How to change minds

I’m a part of the March for Science Facebook group, for people that were in the Marches for Science all across the USA on April 2017 or that supported such. A lot of the talk on the group has been about science education and public relations. There are individuals and communities all over the USA – and the world – fighting against science-based decision making in public policies and science education in schools, and many on the group feel this is because of poor wording and poor outreach by scientists and those that support science regarding public relations. In my ongoing quest to be a better communicator, I’ve watched these discussions closely.

Recently, someone posted the following regarding how we communicate about science. I think it’s a great testimony regarding what works, and what doesn’t, regarding swaying public opinion, changing people’s minds and fighting misinformation. I’m sharing it here, with her permission, but without her name to protect her identity:

I’m not a scientist. I’m not afraid of science but I also don’t have a strong grasp of most science related jargon. I joined this group along with a few other science groups/pages as I heard more and more of anti-science rhetoric from our govt. Allthough I don’t understand a lot of scientific things that doesn’t mean I don’t realize the importance of science for our society and for our future.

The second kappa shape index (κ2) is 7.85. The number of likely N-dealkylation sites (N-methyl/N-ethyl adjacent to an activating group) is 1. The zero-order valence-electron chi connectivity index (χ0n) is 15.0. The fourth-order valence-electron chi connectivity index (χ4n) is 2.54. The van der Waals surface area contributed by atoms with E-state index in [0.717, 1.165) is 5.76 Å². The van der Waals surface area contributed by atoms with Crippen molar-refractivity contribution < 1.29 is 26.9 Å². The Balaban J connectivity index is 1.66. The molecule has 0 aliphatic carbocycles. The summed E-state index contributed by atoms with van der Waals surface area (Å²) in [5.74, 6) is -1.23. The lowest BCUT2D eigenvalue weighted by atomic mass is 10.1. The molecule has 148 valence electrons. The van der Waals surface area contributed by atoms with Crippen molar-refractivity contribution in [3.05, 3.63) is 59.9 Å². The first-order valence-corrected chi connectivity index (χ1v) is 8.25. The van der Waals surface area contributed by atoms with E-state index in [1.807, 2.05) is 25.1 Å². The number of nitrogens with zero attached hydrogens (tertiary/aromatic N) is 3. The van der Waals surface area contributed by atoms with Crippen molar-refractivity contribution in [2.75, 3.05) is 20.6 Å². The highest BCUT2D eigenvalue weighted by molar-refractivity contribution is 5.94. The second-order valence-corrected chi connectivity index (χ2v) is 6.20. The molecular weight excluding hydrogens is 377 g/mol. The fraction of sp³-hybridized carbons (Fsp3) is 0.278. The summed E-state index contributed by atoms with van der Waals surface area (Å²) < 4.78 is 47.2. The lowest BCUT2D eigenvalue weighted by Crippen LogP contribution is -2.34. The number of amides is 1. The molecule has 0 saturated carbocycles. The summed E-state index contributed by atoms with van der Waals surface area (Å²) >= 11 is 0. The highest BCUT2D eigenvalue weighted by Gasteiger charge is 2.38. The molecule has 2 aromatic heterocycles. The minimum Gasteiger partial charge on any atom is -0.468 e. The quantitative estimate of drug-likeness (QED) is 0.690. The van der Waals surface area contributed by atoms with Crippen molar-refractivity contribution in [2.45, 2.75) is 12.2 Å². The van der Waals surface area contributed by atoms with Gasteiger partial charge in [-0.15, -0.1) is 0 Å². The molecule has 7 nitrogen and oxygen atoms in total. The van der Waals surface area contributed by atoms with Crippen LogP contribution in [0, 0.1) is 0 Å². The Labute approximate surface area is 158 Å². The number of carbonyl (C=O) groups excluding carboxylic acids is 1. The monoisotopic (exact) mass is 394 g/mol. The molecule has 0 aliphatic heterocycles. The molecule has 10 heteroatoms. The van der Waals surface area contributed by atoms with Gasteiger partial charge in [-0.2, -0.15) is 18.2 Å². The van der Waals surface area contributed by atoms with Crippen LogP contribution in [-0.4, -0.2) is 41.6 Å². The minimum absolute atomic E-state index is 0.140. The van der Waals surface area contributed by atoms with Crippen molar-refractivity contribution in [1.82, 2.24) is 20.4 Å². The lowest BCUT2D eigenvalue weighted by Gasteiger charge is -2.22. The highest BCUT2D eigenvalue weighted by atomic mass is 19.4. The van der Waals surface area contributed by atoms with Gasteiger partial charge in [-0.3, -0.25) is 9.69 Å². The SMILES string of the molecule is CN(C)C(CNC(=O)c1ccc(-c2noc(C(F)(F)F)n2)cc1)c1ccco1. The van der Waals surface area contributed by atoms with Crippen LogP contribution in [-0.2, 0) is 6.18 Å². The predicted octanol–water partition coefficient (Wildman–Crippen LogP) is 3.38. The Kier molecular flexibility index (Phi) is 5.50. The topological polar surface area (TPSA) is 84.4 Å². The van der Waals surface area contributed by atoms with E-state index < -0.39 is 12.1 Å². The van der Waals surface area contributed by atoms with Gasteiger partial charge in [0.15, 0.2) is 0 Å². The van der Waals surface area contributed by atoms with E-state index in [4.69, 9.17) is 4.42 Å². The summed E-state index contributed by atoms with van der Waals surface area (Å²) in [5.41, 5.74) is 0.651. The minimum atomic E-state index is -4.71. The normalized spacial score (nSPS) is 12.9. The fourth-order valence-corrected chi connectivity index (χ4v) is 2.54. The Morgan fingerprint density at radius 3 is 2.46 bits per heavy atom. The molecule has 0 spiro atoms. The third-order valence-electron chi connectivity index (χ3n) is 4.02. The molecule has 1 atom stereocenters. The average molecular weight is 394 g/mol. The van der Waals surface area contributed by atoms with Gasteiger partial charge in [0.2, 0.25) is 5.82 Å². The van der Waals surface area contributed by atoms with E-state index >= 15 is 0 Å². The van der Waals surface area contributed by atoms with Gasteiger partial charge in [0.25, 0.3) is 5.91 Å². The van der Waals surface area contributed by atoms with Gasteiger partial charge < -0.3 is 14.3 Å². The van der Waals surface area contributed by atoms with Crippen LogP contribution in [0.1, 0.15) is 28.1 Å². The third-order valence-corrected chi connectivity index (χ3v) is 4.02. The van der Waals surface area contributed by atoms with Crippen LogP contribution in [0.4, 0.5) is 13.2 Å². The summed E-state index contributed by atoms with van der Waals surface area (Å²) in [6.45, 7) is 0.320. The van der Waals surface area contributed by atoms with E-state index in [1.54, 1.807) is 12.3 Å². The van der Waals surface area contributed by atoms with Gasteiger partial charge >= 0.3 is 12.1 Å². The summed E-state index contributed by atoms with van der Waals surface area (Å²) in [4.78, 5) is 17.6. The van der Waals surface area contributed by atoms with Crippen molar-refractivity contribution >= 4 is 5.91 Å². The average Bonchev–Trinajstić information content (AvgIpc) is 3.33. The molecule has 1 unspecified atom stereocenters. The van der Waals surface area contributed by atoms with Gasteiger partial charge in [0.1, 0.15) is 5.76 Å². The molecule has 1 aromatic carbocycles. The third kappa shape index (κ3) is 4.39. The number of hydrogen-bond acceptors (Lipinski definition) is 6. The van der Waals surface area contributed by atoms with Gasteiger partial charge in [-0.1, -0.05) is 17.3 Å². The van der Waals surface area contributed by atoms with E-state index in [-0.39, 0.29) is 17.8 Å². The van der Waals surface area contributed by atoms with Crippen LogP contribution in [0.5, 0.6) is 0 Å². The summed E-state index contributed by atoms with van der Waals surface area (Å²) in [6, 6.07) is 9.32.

I have learned SO MUCH from reading posts and comments. The reason I have learned so much? The reason I am no longer “afraid” of GMO’s? The reason I have changed my mind on other popular misconceptions? Because my fear was never the science. My fear was that I didn’t know what information to trust. Money talks. It’s hard to figure out who is paying. Do I trust a science study that was paid for by a big corporation? Do I trust a study that’s published but not peer reviewed? WHO do you trust?

The common thread I’ve found as I read posts and comments in order to learn more is how stupid I am. How dumb was I to not trust GMO’s. People’s comments were blatantly MEAN. And sure, I was completely uneducated about GMO’s. I read the wrong information. I trusted the wrong sources. But again, without hours of research to find out funding sources, etc HOW do I know what to trust?

This question was amazing. I always want to learn more. I want to understand about so many things – to give my kids the best future possible. The best food to eat. The best meds for my asthmatic child. The best environment for them to grow up in, etc. But here’s the thing. If I wasn’t determined to do the best for my kids . . . by the 100th ridiculing comment on a post I found interesting I would have stopped following and learning. Heck by the 20th I would have written off these sciences pages.